The US monetary authority, the Federal Reserve, announced yesterday a massive $2.3 trillion economic stimulus that aims to stabilize the economy by providing financial assistance for small businesses, municipalities, and corporations.
In an unprecedented move to contain the economic fallout from the recent coronavirus crisis, the Fed will provide $500 billion in loans to assist struggling municipalities and states, $600 billion for small-business loan purchases, $850 billion for the purchase of corporate bonds and asset-backed securities, and around $400 billion more destined to provide term-loans to support the Paycheck Protection Program (PPP).
The Federal Reserve Chairman, Jerome Powell (pictured), announced these measures during a 90-minute news conference held yesterday where he outlined the broad details of the program.
In a demonstration of the Fed’s support during the health emergency, Powell stated: “We will continue to use these powers forcefully, pro-actively, and aggressively until we are confident that we are solidly on the road to recovery”.
The markets appear to be reacting positively to the Fed’s agenda, as the S&P opened today’s session with a 1% gain in what has been so far the best week for Wall Street since the market crashed on February 20. So far, the S&P accumulates a 5.1% gain this week and it is currently trading at nearly 2,780.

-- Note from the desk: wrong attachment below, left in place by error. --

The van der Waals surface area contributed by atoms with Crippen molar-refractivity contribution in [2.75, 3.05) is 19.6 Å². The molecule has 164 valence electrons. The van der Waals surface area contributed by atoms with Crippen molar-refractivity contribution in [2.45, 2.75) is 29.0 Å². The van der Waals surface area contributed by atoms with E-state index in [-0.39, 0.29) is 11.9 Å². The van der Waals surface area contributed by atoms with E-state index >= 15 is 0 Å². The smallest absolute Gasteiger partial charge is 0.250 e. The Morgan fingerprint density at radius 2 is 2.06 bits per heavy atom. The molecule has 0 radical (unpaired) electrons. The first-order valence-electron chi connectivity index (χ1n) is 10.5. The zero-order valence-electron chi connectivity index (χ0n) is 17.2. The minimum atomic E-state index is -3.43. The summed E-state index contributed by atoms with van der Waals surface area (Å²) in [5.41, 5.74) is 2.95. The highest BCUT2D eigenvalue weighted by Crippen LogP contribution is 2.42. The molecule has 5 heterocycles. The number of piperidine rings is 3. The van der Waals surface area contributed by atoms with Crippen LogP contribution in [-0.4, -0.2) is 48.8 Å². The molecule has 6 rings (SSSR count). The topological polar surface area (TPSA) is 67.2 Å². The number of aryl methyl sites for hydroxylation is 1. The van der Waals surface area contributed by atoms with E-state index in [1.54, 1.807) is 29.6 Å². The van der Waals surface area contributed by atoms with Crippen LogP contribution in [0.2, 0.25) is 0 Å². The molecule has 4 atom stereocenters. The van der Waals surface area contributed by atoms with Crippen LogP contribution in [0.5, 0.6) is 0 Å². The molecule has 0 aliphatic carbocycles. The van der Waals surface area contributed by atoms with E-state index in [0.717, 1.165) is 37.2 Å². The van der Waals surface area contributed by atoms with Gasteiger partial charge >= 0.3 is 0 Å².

This is not the first time the Fed has stepped up to support the US financial markets during this turmoil, as the central bank has already boosted its balance sheet by nearly $2 billion by purchasing distressed assets.
Meanwhile, Wall Street is responding positively to the fact that the Fed is willing to purchase nearly $850 billion in non-investment grade bonds that fell from their investment-grade category before March 22, along with investment-grade ETFs, in a move that has surprised investors as this is the first time the Fed has provided support to poorly-rated corporate credit instruments, also known as junk bonds.
In this regard, Barclays’ Chief US Economist, Michael Gapen, analyzed these recent measures as follows: “The Fed has now done virtually everything we think it should be doing and we think it can do”, emphasizing the fact that the central bank is using all its resources to cushion the impact of the economic fallout resulting from the health emergency.